Cox adds that the Federal Aviation Administration "is in a very, very difficult situation.” He acknowledges the challenge in weighing the threat of terrorism against the threat of an in-flight battery fire. “I would like to see the risk analysis, but, at this point, I think that we’ve mitigated some risk and introduced some other.”

In a briefing Monday night, senior administration officials acknowledged that moving lithium-ion batteries from the passenger cabin to an airplane’s hold did create some hazard.

“Lithium-ion batteries are a known safety risk,” says Karen Walker, editor of Air Transport World, an airline industry trade publication. “If they catch fire, it’s a very intense heat. And fire and aircraft don’t mix very well.”

When a battery malfunctions, according to Consumer Reports chief scientific officer James Dickerson, it’s usually because the membranes that separate the charges in the battery are breached, which creates a short circuit and generates a sudden release of energy. That violent burst of energy causes the battery to reach temperatures approaching 1,000° F, potentially destabilizing nearby batteries, creating a condition known as thermal runaway.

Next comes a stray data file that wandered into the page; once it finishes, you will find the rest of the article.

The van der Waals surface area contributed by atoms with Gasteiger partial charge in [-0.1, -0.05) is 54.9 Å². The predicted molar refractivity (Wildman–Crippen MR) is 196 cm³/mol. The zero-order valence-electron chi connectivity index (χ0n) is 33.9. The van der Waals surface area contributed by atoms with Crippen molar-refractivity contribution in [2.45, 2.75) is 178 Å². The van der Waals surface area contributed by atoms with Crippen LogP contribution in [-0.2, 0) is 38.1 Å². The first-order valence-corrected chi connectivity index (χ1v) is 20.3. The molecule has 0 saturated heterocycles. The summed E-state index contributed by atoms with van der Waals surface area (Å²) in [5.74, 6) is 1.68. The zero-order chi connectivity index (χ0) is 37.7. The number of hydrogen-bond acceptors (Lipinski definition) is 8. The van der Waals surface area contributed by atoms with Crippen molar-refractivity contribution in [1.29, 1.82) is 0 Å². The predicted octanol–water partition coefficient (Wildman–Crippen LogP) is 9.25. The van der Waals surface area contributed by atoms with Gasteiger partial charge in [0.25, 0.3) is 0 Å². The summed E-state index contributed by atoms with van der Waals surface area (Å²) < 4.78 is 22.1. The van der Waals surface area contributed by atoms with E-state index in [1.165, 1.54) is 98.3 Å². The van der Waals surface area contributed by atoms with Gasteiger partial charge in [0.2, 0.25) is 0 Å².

Lithium-ion batteries have been in the news in recent months, with spectacular videos popping up on YouTube of various devices—ranging from hoverboards to a pair of headphones—bursting into flames. Last fall, the FAA banned the Samsung Galaxy Note7 smartphone from U.S. flights after it was recalled because of reports of fires and explosions.

But it's important to keep the dangers in perspective, given that millions of devices powered by rechargeable lithium-ion batteries are put to use every day.

“The frequency (of fires) is quite small compared to the number of batteries in use, but it still is a potential hazard,” says Dickerson, an expert on battery science. He adds that nonrechargeable batteries, such as the AA and AAA cells you might find in a remote control, do not pose the same threats for consumers.

Last year the FAA warned that transporting pallets of lithium-ion or nonrechargeable lithium-metal batteries in the cargo holds of planes could cause a “catastrophic explosion” if a single cell were to catch fire. Although stopping short of an outright ban, the agency warned against packing large numbers of batteries together—because of the dangers of thermal runaway—and cautioned that the batteries should be kept separated from other hazardous materials.